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TLDR: how important is having a hands-on supervisor for my masters thesis?

I recently started a one-year MA in sociology at a large uni in Europe (after having attended a SLAC for undergrad).

My options for masters thesis supervisors are a more senior professor whose research interests me very much, but who told me up front that she is very busy and would only be able to meet every 3-4 weeks in a group meeting with other students. Alternatively, I could go with a more junior Professor whose research is still interesting to me (though not quite as exciting) but who would have more time to dedicate to helping me out.

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    Did you check with the "more senior" professor whether you would have an additional "daily" supervisor, often a PhD student from the group?
    – Mark
    Commented Oct 8, 2023 at 11:32
  • Your masters project is an opportunity to show what you can do. If your supervisor is too "hand-on", they are denying you the opportunity to show your true ability, particularly in project management and self-direction. You also need to develop your ability to solve problems for yourself, which is made more difficult by a helpful supervisor. Commented Apr 9 at 11:26

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This is a situation where it isn't a case of "one size fits all". Some people do better with more supervision, others with more self determination. Since you are asking, it might be the case that you fall more into the first category than the second.

Few people, I think, get to make a decision on those terms and choose a supervisor for other reasons, taking what they get. Most, not all, can come out ok in either case, but there are several posts on this site where such things become critical to the student's success.

Look at your own history. Are you mostly self directed or do you find closer guidance more critical to your success.

Note also, that your future depends more on what you accomplish than on the "big names" of the people in your background. In the short term, a well known advisor can be an advantage (in getting letters, for example), but it is you that needs to produce something.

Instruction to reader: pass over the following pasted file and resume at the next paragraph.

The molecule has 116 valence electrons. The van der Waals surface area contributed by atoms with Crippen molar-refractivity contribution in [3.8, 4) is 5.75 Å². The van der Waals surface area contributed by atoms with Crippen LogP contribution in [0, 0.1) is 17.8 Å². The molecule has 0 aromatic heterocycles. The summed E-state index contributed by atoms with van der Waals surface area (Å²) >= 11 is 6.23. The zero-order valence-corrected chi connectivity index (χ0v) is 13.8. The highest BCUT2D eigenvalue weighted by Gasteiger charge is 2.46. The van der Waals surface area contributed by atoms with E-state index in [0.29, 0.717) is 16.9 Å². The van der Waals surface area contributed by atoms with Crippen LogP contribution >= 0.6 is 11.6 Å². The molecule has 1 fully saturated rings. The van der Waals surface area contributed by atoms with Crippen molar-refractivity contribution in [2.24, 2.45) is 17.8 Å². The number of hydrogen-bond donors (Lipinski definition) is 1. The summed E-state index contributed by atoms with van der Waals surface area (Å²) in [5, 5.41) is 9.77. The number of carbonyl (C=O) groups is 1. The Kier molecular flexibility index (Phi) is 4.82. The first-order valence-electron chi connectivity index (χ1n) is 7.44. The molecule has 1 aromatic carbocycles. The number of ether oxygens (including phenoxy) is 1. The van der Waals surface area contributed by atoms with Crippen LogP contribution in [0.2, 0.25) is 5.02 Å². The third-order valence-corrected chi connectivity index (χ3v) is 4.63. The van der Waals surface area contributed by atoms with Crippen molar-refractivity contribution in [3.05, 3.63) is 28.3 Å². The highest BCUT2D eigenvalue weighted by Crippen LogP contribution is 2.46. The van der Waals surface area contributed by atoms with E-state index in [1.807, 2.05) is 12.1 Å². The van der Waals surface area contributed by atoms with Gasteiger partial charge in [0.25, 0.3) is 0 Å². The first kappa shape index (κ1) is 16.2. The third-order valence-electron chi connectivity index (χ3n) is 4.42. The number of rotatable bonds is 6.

If you don't find either of the two research areas so compelling that you can't choose anything else, then make your decision on other criteria than senior-junior faculty status, I think.

And, as user Mark suggests in a comment explore the entire spectrum of advice that is open to you. A single criteria decision may not be in your best interest.

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To answer the question, not at all. My supervisor had pretty much no input whatsoever and I just sent him my thesis to approve it. I would pick the one that fits you more. However, clearly supervision is country dependent (probably also uni dependent in some countries), since I have never heard of anyone picking their Master's thesis supervisor based on the supervisor's reasearch.

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The level of hands-on involvement from a Master's thesis supervisor can vary widely based on the advisor's style, the nature of the research project, and the expectations of the academic program. Here are some considerations regarding the importance of hands-on involvement:

Varied Approaches:

Different supervisors have different working styles. Some may prefer a hands-on approach, providing extensive guidance and involvement throughout the research process. Others may take a more hands-off approach, giving students more independence. Learning Experience:

A hands-on supervisor can be beneficial, especially for students who are new to research or who appreciate more guidance. Direct involvement can provide a valuable learning experience, helping students develop research skills and gain a deeper understanding of the subject matter. Independence and Autonomy:

On the other hand, some students thrive with a more independent approach. A supervisor who encourages autonomy may allow students to take the lead in designing and conducting their research, fostering a sense of ownership over the project. Communication:

Regardless of the level of hands-on involvement, effective communication between the student and the supervisor is crucial. Regular meetings, clear expectations, and constructive feedback are essential components of a successful advisor-student relationship. Research Productivity:

A hands-on supervisor may contribute more directly to the research productivity of the student, potentially leading to more collaborative publications or presentations. However, a hands-off approach does not necessarily hinder productivity, as some students may excel with more independence. Preparation for Ph.D. or Future Research:

The level of hands-on involvement may also influence how well-prepared a student feels for future research endeavors, such as pursuing a Ph.D. If a student desires a career in research, having a supervisor who is actively involved in the process may be particularly valuable. Personal Preferences:

Different students have different preferences when it comes to supervision. Some may thrive in a more structured and hands-on environment, while others may prefer more autonomy. It's essential to communicate your expectations and preferences with your supervisor. In summary, the importance of hands-on involvement from a Master's thesis supervisor is subjective and depends on individual learning styles, research goals, and preferences. Open communication with your supervisor and a clear understanding of expectations can help ensure a positive and productive advisor-student relationship.

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